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SICARIO Is Complicated and Compelling

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Rating: ««« out of 4

Running Time: 121 min.

While there have been plenty of movies over the past few years depicting drug cartels, Sicario stands apart from the vast majority and adds several new wrinkles to the formula. It paints a more detailed and complicated picture of a disturbing situation, and asks serious questions about the tactics and methods used by its characters.

Kate Macer (Emily Blunt) is an idealistic FBI agent asked to volunteer as part of a special task force out to capture an unnamed figure in the Mexican drug trade. Hoping to make a bigger difference in the escalating trafficking battle, she dives in, but finds her superiors secretive and unwilling to elaborate on her role within the group. The two main players are the evasive Matt (Josh Brolin) and the even more mysterious Alejandro (Benicio Del Toro). They won’t even tell her who they are or what their official titles are, but before long they are all partaking in secret and illicit missions across the border in Juarez.

The protagonist is an observer at first, trying to catch up on the cryptic conversations between others in the force and understand the ins and outs of what is occurring (much like the audience). Motivations are murky at best, and only come to light later in the film as she becomes more invested in events. The task force seems blasé about much of what they do and the illegal methods they use (including physical violence and horrific personal threats) to find the target they’re looking for. This creates a strong sense of distrust in the characters around Kate and results in even more tension.

As expected, the casting is excellent. For much of the movie, you’re never quite sure whether or not you should believe what you’re hearing. Blunt is entirely relatable as the overwhelmed young agent - one can certainly identify, as her life is put into jeopardy after the sinister aspects of the operation come to light. A constant, low-thumping score also helps amplify the nervousness.

Roger Deakins (Skyfall, Prisoners, No Country For Old Men) captures the drama beautifully in a cool, distanced manner. Despite the hot locale, the visual style is cold with blown-out desert landscapes and ghostly thermal vision. During the transport sequences, cameras are mounted on the vehicles giving a great point-of-view aspect to the situation. There are also a lot of overhead omnipresent angles showing maze-like environments in the city and desert. These shots give the impression of being watched by an unseen figure, and help add to the paranoia. It’s a wonderfully photographed film.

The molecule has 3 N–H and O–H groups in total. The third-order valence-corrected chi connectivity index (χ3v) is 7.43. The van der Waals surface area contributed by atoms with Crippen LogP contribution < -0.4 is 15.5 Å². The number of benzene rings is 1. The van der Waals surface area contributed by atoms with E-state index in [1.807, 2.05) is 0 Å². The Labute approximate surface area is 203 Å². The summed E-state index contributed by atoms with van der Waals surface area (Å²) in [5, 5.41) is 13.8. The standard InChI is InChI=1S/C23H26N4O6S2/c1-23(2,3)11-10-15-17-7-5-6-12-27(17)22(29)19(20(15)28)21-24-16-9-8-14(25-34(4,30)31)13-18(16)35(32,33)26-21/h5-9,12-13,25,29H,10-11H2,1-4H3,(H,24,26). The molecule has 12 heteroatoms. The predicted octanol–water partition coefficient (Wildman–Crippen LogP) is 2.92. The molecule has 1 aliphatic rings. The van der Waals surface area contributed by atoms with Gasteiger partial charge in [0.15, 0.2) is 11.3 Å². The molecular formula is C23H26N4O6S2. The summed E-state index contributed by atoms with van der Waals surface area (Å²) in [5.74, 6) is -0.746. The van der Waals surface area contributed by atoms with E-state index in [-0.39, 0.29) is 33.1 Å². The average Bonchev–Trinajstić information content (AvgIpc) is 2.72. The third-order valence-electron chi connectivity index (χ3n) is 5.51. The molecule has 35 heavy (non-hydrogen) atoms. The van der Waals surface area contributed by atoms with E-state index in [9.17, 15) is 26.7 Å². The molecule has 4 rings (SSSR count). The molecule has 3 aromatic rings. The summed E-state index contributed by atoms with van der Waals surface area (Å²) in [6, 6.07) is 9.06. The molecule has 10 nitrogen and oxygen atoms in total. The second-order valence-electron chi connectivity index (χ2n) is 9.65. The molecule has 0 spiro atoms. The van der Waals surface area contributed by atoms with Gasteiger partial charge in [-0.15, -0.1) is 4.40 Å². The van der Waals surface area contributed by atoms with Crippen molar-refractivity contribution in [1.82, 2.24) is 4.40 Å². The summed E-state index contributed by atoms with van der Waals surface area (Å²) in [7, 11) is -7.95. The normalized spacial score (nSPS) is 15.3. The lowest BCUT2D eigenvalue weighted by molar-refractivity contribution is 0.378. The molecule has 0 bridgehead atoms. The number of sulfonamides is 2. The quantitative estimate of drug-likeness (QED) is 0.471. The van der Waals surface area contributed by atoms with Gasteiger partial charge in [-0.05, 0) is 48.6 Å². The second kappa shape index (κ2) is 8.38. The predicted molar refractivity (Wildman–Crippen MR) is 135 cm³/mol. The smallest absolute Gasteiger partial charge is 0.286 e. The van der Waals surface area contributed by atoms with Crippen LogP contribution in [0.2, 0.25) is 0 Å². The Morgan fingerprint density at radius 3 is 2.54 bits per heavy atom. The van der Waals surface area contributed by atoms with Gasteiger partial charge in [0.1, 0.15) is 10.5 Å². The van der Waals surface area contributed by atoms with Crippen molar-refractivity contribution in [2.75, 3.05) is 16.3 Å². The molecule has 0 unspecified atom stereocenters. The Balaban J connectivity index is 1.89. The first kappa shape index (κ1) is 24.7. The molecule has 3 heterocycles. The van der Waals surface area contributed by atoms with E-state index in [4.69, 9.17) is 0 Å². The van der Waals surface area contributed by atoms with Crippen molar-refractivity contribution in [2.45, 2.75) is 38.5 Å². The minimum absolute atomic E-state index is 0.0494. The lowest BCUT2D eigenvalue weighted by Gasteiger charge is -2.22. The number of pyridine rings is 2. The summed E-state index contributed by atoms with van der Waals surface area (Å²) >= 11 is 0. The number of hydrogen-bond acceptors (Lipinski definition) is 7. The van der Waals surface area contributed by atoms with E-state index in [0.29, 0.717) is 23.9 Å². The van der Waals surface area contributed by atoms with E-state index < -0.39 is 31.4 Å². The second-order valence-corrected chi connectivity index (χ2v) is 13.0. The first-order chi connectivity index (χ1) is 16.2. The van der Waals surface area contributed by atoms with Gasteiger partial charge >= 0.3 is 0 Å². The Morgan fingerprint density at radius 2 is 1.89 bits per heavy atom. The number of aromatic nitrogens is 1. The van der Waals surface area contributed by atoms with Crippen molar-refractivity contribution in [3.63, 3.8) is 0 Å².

This is an untraditional take on a subject popular in Hollywood. While there are some confrontations and shootouts, it isn’t presented in a typical action film format. And the events themselves don’t always play out in the expected manner. It may feel frustrating to some, but the unpredictability of what happens was quite interesting to this reviewer.

It’s clear that director Denis Villeneuve (Prisoners, Enemy) finds gray morality and questionable ethics a great subject of interest. Yet at the same time it’s clearly asking questions about the decisions of the government (re: foreign policy) and the individual, as well as showing the ramifications of their choices - which often have a negative, ugly impact on tangential parties.

Every character is implicated in some way in the brutal violence depicted. Some characters are out for revenge, while many are attempting to create chaos and “stir the pot” in the hopes of destabilizing power. And deals are being made behind the scenes with figures who are just as bad, if not worse, than the targets. It all feels circular, like an unstoppable spinning wheel. Late in the film, there’s a literal metaphor for the lead character and the deep, dark situation she’s found herself in - it seems that no amount of noble idealism or individualism is going to make much headway.

In the end, Sicario isn’t a feel good movie. However, it is a very dark, harrowing and compelling trip that is tense to witness and always phenomenal to look at.